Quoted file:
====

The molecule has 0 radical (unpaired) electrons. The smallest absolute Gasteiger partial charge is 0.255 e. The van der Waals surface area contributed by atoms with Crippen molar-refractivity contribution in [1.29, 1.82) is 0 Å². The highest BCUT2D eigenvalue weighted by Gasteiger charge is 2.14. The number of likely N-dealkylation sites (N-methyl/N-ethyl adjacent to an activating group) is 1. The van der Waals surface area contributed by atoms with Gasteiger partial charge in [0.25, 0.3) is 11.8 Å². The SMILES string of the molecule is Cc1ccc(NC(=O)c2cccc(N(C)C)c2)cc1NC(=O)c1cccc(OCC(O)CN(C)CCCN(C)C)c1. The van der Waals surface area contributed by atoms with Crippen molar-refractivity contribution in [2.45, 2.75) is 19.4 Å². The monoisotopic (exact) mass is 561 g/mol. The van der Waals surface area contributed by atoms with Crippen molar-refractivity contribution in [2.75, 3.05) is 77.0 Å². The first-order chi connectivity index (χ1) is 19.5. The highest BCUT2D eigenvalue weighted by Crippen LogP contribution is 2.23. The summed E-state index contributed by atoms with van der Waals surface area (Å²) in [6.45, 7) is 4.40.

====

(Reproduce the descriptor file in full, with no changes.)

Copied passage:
The molecule has 0 radical (unpaired) electrons. The smallest absolute Gasteiger partial charge is 0.255 e. The van der Waals surface area contributed by atoms with Crippen molar-refractivity contribution in [1.29, 1.82) is 0 Å². The highest BCUT2D eigenvalue weighted by Gasteiger charge is 2.14. The number of likely N-dealkylation sites (N-methyl/N-ethyl adjacent to an activating group) is 1. The van der Waals surface area contributed by atoms with Gasteiger partial charge in [0.25, 0.3) is 11.8 Å². The SMILES string of the molecule is Cc1ccc(NC(=O)c2cccc(N(C)C)c2)cc1NC(=O)c1cccc(OCC(O)CN(C)CCCN(C)C)c1. The van der Waals surface area contributed by atoms with Crippen molar-refractivity contribution in [2.45, 2.75) is 19.4 Å². The monoisotopic (exact) mass is 561 g/mol. The van der Waals surface area contributed by atoms with Crippen molar-refractivity contribution in [2.75, 3.05) is 77.0 Å². The first-order chi connectivity index (χ1) is 19.5. The highest BCUT2D eigenvalue weighted by Crippen LogP contribution is 2.23. The summed E-state index contributed by atoms with van der Waals surface area (Å²) in [6.45, 7) is 4.40.